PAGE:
"* * * To argue that, because the means employed were not accidental, the resulting damage cannot be construed as being `caused by reasonably accident', though the damage was in no way anticipated, is to rely upon a fine distinction which would never occur to, or be understood by, the average policy holder."

¶22 In the Haynes case the court stated that much has been written on the question whether or not any distinction should be recognized between "accidental means" and "accidental results"; that there has been a general tendency among a growing number of courts to refuse to apply such a distinction and holding that said terms are synonymous. For a review of decisions and discussion of the point see 166 A.L.R. 469, wherein the case of Provident Life & Accident Ins. Co. v. Green, 172 Okl. 591, 46 P.2d 372, is cited in support of the above view.

¶23 In United States Fidelity & Guaranty Co. v. Briscoe, 205 Okl. 618, 239 P.2d 754, this Court had the occasion to consider the question of what is an accident. Therein we stated:

"* * * One thing at least, is well settled, the words, `accident' and `accidental' have never acquired any technical meaning in law, and when used in an insurance contract, they are to be construed and considered according to common speech and common usage of people generally. * * *."

We also stated that:

"* * * The distinguishing characteristic feature of an accident is the distinctive event or determinable, unexpected happening, occurring during the time in question, the date of which can be fixed with certainty. Such incident or occurrence must have arisen from an event capable of being identified with respect to time, place and circumstances. * *."

¶24 The petition readily admits that the acts of plaintiff's employee were negligent and that he intentionally delivered fuel to and placed same in the grader. However, there is no allegation nor is there any contention by either party that this employee intentionally or deliberately placed regular gas in this diesel engine instead of diesel fuel, nor that this employee intentionally or deliberately intended to damage the grader. As stated in the Rothman case, supra, public policy prevents insurance covering an intentional act to injure, but such is not the case before us. Here we merely have an act of negligence completely void of any intent to inflict injury or damage upon this property.

¶25 We are of the opinion and hold that the alleged acts in the instant action which caused the resulting damages were "caused by accident".

¶26 We will now consider Gulf's contention that the resulting damages did not arise out of the primary "use" of the tank truck during the unloading process as the "loading and unloading" provision is construed in a vehicle liability policy.

¶27 The Gulf policy insured plaintiff as a "Distributor Continental Oil Company". Plaintiff's automobiles were covered for "pleasure, business and commercial use". Under the "Insuring Agreements", Coverage B Property Damage Liability, we find Gulf agreed:

"To pay on behalf of the insured all sums which the insured shall become legally obligated to pay as damages because of injury to or destruction of property, including the loss of use thereof, caused by accident and arising out of the ownership, maintenance or use of the automobile."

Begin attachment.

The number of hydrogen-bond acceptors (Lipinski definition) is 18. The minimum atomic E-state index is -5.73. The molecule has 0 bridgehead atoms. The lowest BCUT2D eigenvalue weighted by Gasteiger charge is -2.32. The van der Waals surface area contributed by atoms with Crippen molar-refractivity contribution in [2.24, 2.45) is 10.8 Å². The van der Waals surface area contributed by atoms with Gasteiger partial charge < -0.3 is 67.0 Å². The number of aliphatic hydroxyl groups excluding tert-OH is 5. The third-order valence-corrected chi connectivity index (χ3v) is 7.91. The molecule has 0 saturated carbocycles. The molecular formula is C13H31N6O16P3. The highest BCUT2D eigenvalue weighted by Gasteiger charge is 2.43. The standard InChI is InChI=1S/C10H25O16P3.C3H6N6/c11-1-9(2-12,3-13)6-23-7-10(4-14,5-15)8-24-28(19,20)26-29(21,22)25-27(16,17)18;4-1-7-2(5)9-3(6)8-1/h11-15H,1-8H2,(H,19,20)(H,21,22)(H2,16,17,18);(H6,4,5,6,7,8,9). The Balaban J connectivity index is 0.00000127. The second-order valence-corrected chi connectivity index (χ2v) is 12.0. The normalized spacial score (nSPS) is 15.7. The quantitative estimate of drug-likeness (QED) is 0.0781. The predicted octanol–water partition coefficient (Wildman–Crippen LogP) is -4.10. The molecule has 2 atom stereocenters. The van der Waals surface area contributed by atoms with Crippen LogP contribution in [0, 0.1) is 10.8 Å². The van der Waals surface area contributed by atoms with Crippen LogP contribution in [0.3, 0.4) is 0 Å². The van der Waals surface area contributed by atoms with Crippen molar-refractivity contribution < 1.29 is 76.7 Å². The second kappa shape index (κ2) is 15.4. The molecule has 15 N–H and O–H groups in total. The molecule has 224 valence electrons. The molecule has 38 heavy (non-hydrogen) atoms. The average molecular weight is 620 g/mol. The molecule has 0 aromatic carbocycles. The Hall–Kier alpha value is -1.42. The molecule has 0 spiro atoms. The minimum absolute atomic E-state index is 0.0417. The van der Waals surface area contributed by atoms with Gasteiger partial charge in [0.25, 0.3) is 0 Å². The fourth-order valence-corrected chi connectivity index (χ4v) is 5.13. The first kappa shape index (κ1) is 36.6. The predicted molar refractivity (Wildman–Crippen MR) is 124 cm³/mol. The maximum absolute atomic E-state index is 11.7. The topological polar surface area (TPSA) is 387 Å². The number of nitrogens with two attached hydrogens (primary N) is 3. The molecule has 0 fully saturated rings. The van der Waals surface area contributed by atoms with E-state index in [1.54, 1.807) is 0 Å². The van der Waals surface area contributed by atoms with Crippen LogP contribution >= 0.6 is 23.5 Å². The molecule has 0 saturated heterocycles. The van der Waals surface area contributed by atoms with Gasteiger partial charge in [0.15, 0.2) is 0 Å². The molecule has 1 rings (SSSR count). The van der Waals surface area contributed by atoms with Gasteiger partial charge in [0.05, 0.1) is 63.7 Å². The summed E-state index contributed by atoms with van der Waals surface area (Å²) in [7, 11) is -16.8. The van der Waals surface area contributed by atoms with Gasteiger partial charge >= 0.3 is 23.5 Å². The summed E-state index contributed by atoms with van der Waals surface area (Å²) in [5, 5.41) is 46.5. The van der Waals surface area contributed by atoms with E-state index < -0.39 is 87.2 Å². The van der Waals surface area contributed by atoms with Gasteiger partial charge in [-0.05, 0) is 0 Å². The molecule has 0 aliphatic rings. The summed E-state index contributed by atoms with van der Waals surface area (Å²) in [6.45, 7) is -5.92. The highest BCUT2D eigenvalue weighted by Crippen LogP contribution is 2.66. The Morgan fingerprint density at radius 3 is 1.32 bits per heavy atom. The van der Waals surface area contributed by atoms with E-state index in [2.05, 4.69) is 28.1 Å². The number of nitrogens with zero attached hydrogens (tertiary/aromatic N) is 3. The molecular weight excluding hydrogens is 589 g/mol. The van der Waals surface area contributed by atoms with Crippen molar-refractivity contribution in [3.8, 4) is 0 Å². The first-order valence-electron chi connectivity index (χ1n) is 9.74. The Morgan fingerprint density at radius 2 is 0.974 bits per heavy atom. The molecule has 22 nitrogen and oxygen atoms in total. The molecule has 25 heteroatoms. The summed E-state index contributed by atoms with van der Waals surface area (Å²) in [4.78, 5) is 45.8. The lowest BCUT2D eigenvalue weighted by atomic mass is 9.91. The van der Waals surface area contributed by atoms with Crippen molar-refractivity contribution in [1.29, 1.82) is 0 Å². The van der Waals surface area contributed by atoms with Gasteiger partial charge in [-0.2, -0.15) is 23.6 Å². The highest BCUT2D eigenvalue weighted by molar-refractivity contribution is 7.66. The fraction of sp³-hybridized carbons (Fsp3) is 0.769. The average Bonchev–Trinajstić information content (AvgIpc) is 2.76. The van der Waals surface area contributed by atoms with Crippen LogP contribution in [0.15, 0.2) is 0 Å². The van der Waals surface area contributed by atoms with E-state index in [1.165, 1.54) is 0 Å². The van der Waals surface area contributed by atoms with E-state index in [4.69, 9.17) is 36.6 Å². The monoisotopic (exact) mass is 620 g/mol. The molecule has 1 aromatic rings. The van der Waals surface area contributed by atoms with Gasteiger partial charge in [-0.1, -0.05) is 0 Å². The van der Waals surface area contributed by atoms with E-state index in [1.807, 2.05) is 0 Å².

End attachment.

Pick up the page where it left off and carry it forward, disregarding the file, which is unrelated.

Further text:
Under "Conditions" paragraph #25 "Purposes of Use" we find the following:

"* * * (b) The term `commercial' is defined as use principally in the business occupation of the named insured as stated in the declarations, including occasional use for personal, pleasure, family and other business purposes.

"(c) Use of the automobile for the purposes stated includes the loading and unloading thereof."

¶28 The so-called "loading and unloading" clause in insurance contracts has been frequently considered and construed by the courts. Most authorities agree that the phrase "including loading and unloading" is a phrase of extension; that it expands the expression "use" of the truck beyond its connotation otherwise, so as to bring within the policy some acts in which the truck itself does not play any part.

¶29 The courts have generally applied two rules or doctrines when considering situations covered by the "loading and unloading" clause. See Raffel v. Travelers Indemnity Co., 141 Conn. 389, 106 A.2d 716; and 160 A.L.R. 1259-1277. One is the "coming to rest" doctrine. This view places a narrow construction on said clause and does not hold the insurer liable beyond the point where the goods have been taken off the automobile and have actually come to rest, i.e., when the automobile itself is no longer connected with the process of unloading, and when the articles have started on their course to be delivered by other power and forces independent of the automobile.

¶30 The other view is the so-called "complete operation" doctrine, which holds that "loading and unloading" includes the entire process involved in the movement of the articles from the place where insured's employees find the articles, which are to be moved by truck to the place where the employees of insured turn them over to the party to whom they are to make delivery.

¶31 The parties have not cited, nor have we found, a case that discloses which doctrine this state has adopted or followed. A majority of the states follow the "complete operation" theory and we believe said rule should be adopted by this Court.

¶32 Gulf asserts two contentions under this proposition. The "use" of the truck was in no way causally connected with the act causing damage, i.e., the injury was caused by an act of the employee unassociated with the primary use of the truck, which is transporting the fuel. Next Gulf contends that the delivery of the gasoline was complete when the fuel came to rest in the grader tank and "unloading" had been completed when the accident occurred.

¶33 In the case of Schmidt v. Utilities Insurance Company, 353 Mo. 213, 182 S.W.2d 181, 154 A.L.R. 1088, the appellant insurance company contended that the efficient, direct and proximate cause of the injury was the separate independent and intervening negligent acts of the truck drivers in placing blocks on the sidewalk and that there was no causal relation between the injury and the use of the trucks. In rejecting this theory the court stated: